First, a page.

When Edward Snowden came forward in May 2013, accusing the world’s largest intelligence service of spying on US allies, people, and private companies, it became evident that electronic data is quite vulnerable. This major event even caused Russian and German government officials to consider cataloguing their data, using old-fashioned manual typewriters instead of computers. Should you do the same with your business’ data to protect it?

The only way to keep your data absolutely safe from hackers and spies is to keep it far away from computers and servers, but this approach isn’t realistic. So here are five steps that you can take to protect your small or medium size business’ data:

1)     Configure your computer network properly Regardless of the way your computers are connected in your company, via work group or server, make sure that you have implemented the right configuration. Make sure you haven’t left any gaps for hack attacks, such as software that has not been updated or free network accessibility to suppliers or all company employees.

2)     Install a business-grade antivirusThis one sounds obvious, however, it is important to point out that several SMBs still use personal antivirus to protect their business data. A company that opts to use consumer security products might not get into legal problems (although this is possible), but the major issue here is the security of the data itself. Business antivirus allows an entrepreneur to manage the company’s electronic security remotely instead of being obligated to check   each PC’s security manually. With a administration console, you can check on current problems, their solutions, and in the event of an infection or unauthorized action your console can get real-time alerts.

3)     Educate your employees about online security At AVAST we receive 50,000 samples of new viruses a day. Online security is evolving, which means you need to educate your employees about the dangers of online security and how they can best protect your company’s data on a regular basis. Try to focus on explaining the concept of social engineering to your employees, what the most recent methods of attacks are, and what the latest malware on the market is. The AVAST blog is a great place to find this information.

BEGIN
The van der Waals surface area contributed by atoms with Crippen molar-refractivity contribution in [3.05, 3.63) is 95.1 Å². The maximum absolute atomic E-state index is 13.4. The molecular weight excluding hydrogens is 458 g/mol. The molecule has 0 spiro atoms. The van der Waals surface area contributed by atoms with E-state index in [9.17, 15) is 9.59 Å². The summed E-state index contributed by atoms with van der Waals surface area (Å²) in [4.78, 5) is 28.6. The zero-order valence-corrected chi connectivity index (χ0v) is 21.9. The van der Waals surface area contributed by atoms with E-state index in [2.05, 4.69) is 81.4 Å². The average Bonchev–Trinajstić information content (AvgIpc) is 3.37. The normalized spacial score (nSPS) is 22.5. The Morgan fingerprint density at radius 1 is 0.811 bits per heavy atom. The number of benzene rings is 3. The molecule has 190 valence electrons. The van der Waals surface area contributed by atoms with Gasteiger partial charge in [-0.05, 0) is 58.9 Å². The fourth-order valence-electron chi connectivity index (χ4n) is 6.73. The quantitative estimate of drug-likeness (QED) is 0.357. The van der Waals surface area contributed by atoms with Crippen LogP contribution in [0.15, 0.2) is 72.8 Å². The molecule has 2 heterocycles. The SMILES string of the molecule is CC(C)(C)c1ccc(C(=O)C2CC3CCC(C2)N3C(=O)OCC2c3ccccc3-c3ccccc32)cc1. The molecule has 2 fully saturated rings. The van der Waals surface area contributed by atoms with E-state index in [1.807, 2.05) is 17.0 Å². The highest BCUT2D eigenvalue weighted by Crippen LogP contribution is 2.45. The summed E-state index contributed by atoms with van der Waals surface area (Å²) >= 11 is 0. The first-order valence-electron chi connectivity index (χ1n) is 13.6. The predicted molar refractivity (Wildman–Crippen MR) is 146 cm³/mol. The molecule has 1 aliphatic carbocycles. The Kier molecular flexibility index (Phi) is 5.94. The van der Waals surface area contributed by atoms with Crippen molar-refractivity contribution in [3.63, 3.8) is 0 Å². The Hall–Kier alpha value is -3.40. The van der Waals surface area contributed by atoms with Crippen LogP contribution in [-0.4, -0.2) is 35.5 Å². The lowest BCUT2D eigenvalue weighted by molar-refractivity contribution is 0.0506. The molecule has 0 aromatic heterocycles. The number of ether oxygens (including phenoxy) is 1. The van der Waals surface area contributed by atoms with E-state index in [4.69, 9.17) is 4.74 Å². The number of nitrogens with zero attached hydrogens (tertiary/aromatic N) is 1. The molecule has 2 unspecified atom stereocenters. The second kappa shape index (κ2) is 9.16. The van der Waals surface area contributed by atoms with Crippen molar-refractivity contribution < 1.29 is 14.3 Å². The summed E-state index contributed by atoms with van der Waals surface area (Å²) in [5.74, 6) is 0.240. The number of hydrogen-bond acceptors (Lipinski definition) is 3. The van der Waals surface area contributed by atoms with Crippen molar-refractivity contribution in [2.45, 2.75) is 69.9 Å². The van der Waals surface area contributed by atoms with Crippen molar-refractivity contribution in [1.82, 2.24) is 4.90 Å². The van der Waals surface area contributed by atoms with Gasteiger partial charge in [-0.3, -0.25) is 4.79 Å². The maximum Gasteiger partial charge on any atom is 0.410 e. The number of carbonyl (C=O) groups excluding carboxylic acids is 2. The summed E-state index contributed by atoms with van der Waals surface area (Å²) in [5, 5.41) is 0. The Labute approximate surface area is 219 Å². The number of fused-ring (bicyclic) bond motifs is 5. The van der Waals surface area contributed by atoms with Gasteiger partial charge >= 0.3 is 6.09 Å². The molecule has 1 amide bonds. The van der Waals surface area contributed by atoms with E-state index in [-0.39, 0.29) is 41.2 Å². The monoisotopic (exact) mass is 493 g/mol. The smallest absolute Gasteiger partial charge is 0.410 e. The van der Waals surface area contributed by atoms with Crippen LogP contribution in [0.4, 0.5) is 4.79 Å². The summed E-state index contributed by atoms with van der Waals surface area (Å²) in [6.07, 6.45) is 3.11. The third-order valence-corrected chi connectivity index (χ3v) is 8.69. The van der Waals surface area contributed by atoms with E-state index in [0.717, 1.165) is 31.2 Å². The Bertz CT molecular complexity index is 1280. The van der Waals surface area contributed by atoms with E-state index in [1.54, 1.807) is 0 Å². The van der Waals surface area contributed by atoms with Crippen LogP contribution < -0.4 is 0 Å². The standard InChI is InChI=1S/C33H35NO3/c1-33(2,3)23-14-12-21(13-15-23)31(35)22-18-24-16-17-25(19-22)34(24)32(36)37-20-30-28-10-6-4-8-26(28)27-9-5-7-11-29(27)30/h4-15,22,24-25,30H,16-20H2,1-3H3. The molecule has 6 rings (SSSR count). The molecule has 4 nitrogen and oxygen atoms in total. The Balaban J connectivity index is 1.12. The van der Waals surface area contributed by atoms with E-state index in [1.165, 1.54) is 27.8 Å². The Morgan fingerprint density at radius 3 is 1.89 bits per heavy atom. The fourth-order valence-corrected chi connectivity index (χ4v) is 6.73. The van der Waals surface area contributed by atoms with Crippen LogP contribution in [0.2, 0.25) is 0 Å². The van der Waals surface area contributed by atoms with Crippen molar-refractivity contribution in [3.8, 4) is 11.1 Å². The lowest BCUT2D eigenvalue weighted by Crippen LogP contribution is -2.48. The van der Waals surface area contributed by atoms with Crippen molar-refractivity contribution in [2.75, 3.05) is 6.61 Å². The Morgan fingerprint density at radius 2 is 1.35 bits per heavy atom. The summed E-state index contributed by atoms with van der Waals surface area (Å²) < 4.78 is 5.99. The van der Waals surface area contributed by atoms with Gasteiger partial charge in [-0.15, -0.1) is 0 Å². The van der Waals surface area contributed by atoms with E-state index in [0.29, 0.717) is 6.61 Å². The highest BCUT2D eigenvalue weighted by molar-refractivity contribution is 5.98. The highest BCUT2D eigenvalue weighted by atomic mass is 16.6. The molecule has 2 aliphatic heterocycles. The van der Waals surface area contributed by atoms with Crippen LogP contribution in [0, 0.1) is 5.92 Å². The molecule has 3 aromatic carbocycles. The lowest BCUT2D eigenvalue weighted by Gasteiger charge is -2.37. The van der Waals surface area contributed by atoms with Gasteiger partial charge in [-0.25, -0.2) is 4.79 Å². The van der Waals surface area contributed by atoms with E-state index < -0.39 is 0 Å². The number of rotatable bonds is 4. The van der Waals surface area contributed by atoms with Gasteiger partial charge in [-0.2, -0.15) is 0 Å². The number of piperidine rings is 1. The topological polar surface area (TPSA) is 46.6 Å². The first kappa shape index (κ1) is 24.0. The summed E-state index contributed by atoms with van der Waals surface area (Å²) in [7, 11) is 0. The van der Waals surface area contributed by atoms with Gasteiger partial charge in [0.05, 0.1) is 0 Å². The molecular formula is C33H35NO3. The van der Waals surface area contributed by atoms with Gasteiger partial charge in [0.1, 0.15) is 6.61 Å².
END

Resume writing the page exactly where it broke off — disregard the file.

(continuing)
4)     Keep in mind that humans can fail Remember that although a great part of online security can be automated, it continues to be dependable on human actions, which from time to time can fail. Minimize the risks by training your employees properly and sharing the responsibility for data security with everyone. If a mistake is made, take it as an experience to learn from as a company, rather than cracking down on one person.

5)     Encrypt your most important data Currently, SMB owners have the option to encrypt data, so that in the case of an attack, their files will be protected. Encrypting files turns the information into unreadable code and only those who have the access to the encryption key are able to restore the files to their original state. This process is not simple, which is why it is recommended to encrypt your most important and sensitive files.

In addition to these five steps, make sure you stay up-to-date with the latest data security news. If a company in the same field as yours gets attacked, it can hit your SMB quicker than you may think! Remember, the digital world has neither frontiers nor barriers!